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The seaside village of Palmarin in Fatick sits a little shy of the UNESCO World Heritage Saloum Delta, which then takes up most of the space between here and The Gambia as one journeys South from Dakar. Though its economy is dominated by fishing and agriculture, palm trees (left) and beaches (right) prove significant draws for the tourist dollar. Buy | Share


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Returning North towards the N1, the country’s main East-West artery, one soon reaches Joal-Fadiouth. Joal is on the mainland, while Fadiouth, linked by a bridge, lies on an island of clam shells. Here, a local lad had sits in quiet contemplation on the spit of sand that protects Fadiouth from the waters of the Atlantic Ocean. In a country that’s 90% Muslim, Fadiouth is something of an anomaly because its inhabitants are 90% Christian. The Grand Mosque of Fadiouth, which stands out from afar, seems to misrepresent the reality of a place where only 6% of the people are Muslim. Happily, as the islanders are fond of pointing out to visitors, adherents of the two religions live together in harmony here. Buy | Share


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Joal is home to Senegal’s largest fishing harbour. On the left, women can be seen meeting a pirogue laden with a fresh catch, waiting to carry the fish to the shore to be sorted and loaded into trucks and taken to market domestically and abroad. Almost 80% of the women in Joal are involved in fishing, particularly in processing and fish mongering. Horse-drawn carts (right) are also still used in the process of bringing the fish from the water for processing. Buy | Share


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Besides fishing and tourism, agriculture represents Joal’s other predominant source of income. Here, peanut farmers separate nuts from their plants using the traditional method of shaking a head load of the crop into the wind and allowing nature to do the rest of the work. The nuts fall into a pile at the farmer’s feet, while the unwanted plant material is blown into a pile behind. Buy | Share


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For a taste of something entirely different and special, I decided to round off my trip far from the beaten track. A full day’s drive in sept-places along the N1 to Tambacounda and then South along the N6 took me around The Gambia to the region of Kolda. This area lies sandwiched between that country to the North and Guinea-Bissau and Guinea to the South. The lingua franca here is Pulaar, and many that I met seemed surprised that there are people out there (such as me!) who cannot speak it. Thankfully, I had Peace Corps volunteer Rachael Honick (centre) with me, who – after two years of living in the village of Koumbadiouma – is practically fluent. (Not that having a fluent Pulaar speaker with you need necessarily be a prerequisite for visiting the region. Learning the art of communicating when one has no language in common can be great fun!) Buy | Share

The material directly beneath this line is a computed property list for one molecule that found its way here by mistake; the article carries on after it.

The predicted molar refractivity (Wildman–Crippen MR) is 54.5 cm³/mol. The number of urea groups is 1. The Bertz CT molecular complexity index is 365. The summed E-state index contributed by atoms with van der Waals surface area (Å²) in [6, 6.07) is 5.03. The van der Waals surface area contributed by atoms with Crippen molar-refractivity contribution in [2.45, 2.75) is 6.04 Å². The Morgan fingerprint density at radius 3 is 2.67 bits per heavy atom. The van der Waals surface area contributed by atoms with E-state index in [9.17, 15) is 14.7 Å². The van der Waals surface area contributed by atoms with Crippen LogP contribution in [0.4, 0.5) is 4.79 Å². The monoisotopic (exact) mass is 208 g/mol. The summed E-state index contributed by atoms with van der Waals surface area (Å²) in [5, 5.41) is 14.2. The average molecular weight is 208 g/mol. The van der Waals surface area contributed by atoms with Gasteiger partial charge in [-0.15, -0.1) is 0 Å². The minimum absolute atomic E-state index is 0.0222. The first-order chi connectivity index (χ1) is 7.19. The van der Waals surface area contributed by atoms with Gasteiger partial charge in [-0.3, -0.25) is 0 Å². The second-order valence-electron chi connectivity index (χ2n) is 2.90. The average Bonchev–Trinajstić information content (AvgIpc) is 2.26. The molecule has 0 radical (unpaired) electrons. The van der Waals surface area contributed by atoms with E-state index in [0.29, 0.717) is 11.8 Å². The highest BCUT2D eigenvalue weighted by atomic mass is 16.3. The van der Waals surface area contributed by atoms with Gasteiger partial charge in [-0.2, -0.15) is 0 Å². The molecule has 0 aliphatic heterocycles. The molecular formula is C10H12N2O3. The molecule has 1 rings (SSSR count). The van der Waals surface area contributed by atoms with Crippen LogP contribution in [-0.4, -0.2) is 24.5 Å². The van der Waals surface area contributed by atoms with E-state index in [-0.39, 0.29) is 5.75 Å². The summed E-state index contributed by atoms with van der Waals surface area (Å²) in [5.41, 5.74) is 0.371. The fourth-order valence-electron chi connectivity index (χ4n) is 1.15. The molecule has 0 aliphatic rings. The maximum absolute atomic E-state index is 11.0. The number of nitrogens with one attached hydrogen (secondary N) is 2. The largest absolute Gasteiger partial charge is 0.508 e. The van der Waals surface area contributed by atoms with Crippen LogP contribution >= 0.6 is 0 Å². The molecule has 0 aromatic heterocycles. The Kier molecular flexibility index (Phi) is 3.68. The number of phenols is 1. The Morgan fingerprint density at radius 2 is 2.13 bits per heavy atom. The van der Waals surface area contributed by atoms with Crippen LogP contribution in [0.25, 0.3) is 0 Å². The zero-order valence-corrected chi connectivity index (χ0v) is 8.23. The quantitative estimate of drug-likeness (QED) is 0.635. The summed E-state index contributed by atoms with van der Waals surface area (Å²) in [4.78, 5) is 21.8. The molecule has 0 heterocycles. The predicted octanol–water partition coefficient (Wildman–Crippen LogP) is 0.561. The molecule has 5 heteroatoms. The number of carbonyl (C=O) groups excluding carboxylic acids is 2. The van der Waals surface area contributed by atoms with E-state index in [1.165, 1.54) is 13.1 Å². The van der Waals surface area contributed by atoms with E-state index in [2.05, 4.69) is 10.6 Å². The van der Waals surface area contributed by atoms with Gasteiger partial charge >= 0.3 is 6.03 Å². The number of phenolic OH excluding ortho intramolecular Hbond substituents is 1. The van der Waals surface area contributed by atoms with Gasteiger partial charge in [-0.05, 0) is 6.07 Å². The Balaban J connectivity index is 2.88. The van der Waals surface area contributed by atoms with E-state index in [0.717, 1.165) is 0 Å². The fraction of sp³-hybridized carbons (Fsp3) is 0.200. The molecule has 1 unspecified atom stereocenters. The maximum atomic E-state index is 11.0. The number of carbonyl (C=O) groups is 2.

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By stepping off the tourist trail into Senegal’s rural hinterland, I found that I was able to get an even richer experience of the ‘Land of Hospitality’. I met people who on the whole earn and possess very little, yet are by nature extremely generous with what they have. The man pictured on the left and his friends, for example, welcomed me with great warmth to a Sunday market near Koumbadiouma, while the lady on the right served up a hearty meal for me on the occasion of Tamkharit (Islamic New Year), despite the fact that I’d turned up unannounced. The concept of ‘kodho‘, meaning ‘to reside’ or ‘to inhabit’ and used when someone comes to stay with a family, is deeply-rooted in a culture in which individuality isn’t emphasised. Indeed, everyone is considered a member of a family, clan or village here. I myself was re-named Robin Camara during my stay, a local name (which I thought was very fitting for a photographer!). Buy | Share


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Warm smiles from Kolda: yes, teranga is alive and well in Senegal, and long may it remain so! Buy | Share